Popular Public and Free DNS Servers
Primary DNS IP: 22.214.171.124
Secondary DNS IP: 126.96.36.199
Google offers both free public DNS access for name resolution and a paid product for organizations called Cloud DNS. Their free public product is widely used by individuals and businesses. Many companies with internal networks will configure an internal DNS server, that includes resolution of private corporate resources, and the free Google DNS as a second or third DNS server option.
Google promotes the speed and security benefits of their service as well as not redirecting your session when you resolve to their servers. If a server is not available, Google returns an error. They will not redirect you to an ad page or any other page that attempts to present information to you that you did not request.
Google offers support forums, the ability to submit trouble tickets and a number of non-Google created videos to guide you through using and testing their service.
Primary DNS IP: 188.8.131.52
Secondary DNS IP: 184.108.40.206
Verisign has long been at the forefront of Internet domain registration, security and providing DNS services for well over 150 million domain names. There are 13 Internet authoritative name servers that provide the backbone of domain name management. These servers communicate all changes to DNS records root servers globally. Verisign manages two of the 13 authoritative name servers.
Verisign places a heavy emphasis on their experience and stability when marketing to prospective customers. They also do not share public DNS data with third parties and do not redirect customers to ads.
One of the benefits Verisign offers to anyone, not just users of their DNS services, is the ability to flush the public DNS cache. What this means is that if you are responsible for making changes to DNS records, you can submit a site for Verisign to check. If your changes are there they will flush the DNS cache and the changes will be reflected across much of the Internet much sooner than if the check was not made. Verisign can do this because they have direct access to one of the 13 authoritative name servers.
This demonstrates for both the person who manages domains and those who want accurate and reliable DNS servers that Verisign is one of the main players in the maintenance of millions of DNS records publicly available.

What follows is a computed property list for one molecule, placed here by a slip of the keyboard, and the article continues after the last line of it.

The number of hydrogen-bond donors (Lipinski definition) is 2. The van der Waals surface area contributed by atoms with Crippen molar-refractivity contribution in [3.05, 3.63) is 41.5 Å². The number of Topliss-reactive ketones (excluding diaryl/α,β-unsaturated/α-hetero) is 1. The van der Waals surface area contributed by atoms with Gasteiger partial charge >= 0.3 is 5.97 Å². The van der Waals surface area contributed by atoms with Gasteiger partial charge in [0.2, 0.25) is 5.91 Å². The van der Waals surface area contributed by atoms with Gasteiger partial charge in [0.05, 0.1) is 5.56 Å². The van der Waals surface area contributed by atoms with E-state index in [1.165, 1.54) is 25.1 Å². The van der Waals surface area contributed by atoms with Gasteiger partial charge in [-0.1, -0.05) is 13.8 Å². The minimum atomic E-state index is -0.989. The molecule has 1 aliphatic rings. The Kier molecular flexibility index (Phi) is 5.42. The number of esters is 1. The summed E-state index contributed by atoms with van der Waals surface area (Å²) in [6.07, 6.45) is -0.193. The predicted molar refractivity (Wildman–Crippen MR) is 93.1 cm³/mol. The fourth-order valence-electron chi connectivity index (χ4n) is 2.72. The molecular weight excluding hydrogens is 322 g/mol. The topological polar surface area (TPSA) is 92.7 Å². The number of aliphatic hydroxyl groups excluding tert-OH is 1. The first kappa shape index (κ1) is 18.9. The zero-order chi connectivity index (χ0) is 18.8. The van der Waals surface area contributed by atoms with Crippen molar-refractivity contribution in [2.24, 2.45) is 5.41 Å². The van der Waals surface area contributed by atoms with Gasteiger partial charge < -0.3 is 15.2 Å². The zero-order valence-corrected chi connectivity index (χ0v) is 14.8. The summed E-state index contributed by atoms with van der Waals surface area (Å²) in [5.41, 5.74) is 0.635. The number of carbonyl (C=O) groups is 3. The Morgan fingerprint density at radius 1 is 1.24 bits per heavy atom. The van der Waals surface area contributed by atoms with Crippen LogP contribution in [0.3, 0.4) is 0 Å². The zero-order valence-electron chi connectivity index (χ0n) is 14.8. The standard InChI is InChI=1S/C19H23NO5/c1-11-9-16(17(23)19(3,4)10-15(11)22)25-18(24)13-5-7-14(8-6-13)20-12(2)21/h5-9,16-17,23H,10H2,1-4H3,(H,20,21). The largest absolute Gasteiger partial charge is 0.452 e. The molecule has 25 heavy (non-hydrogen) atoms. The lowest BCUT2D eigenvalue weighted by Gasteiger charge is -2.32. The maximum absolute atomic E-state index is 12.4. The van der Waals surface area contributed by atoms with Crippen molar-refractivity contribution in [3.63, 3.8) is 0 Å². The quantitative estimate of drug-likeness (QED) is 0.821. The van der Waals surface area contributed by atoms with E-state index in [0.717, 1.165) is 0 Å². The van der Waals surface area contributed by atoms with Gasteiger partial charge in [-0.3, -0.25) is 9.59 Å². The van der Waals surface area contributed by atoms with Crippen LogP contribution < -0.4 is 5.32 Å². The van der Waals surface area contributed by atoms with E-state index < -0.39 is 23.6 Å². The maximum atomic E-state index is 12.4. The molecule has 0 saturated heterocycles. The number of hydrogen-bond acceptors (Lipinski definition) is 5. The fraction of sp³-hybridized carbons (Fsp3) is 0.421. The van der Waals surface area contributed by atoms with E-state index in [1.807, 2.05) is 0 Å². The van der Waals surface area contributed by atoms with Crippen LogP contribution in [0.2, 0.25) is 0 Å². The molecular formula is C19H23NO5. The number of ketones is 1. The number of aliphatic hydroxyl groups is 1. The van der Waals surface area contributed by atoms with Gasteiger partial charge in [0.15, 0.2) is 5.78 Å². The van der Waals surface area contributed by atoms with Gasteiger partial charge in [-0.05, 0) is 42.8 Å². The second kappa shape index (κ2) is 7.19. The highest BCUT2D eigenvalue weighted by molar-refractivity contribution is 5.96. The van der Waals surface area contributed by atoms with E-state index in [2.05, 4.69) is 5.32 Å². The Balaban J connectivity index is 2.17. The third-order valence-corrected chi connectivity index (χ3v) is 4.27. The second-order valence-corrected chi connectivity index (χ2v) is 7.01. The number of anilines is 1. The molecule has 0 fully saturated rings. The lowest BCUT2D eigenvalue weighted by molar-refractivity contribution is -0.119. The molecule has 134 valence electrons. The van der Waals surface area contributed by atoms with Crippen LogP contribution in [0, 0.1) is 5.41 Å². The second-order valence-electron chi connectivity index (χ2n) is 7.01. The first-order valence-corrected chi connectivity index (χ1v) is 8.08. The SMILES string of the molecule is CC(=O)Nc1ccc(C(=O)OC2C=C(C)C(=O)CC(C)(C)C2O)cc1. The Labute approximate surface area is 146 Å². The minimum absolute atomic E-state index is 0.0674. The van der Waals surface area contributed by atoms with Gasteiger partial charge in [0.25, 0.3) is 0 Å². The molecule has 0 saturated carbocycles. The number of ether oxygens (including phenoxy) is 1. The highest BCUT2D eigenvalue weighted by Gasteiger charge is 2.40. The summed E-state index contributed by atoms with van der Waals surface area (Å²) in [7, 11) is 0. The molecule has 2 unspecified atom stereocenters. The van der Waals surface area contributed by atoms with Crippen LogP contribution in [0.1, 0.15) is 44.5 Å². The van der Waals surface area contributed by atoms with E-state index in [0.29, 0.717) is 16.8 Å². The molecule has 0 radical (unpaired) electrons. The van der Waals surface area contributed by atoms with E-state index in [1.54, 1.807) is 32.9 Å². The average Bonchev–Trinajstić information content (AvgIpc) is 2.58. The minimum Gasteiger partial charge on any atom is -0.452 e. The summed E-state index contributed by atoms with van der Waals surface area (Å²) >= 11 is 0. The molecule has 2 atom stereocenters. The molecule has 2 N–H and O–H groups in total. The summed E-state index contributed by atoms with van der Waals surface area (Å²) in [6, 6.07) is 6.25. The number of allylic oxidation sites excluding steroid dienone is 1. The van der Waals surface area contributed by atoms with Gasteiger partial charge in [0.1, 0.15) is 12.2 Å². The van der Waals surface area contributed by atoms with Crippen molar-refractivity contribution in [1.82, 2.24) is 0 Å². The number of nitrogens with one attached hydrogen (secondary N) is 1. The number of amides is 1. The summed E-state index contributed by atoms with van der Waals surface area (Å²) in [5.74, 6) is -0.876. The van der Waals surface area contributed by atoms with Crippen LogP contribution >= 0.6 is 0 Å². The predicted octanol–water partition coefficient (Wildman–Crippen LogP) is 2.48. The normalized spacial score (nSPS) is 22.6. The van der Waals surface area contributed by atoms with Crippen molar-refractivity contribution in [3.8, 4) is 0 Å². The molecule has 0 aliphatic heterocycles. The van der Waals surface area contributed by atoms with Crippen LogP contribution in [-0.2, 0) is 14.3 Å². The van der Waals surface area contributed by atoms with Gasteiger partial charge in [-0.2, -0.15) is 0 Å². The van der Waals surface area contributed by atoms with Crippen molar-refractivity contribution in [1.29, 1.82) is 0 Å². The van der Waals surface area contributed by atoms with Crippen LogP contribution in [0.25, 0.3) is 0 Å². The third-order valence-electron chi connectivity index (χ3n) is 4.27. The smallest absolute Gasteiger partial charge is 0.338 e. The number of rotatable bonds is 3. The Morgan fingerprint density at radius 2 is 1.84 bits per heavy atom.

Primary DNS IP: 220.127.116.11
Secondary DNS IP: 18.104.22.168
Primary DNS IP: 22.214.171.124
Secondary DNS IP: 126.96.36.199
If you simply add the OpenDNS IP addresses to your computer or device, you will get basic name resolution services with no content filtering. If you want to add free content filtering, you will need to establish an account.
Establishing an account giver you access to 50 filtering categories. This is ideal for the person or family that wants to choose which sites to block or limit access to. Those that prefer the set-it-and-forget-it method may want to consider the free OpenDNS Family Shield option.
OpenDNS Family Shield is pre-configured using lists maintained by Cisco. Sites that are inappropriate for children are blocked. You do not have to register for this service. Parents can setup their children’s computers, phones and tablets to use this service and use another service for their own devices.
OpenDNS is very popular in schools which is due to the quality of the service and the market share Cisco has for their hardware in schools and government. It is easy to setup, manage and there is a great deal of support material online. Cisco offers email support to any OpenDNS customer.
Primary DNS IP: 188.8.131.52
Secondary DNS IP: 184.108.40.206
In a world of older, more established Internet behemoths like Google, Cisco and Verisign, it is sometimes difficult to stand out from the crowd. Cloudflare has succeeded by focusing on mobile customers and promoting their superior speed.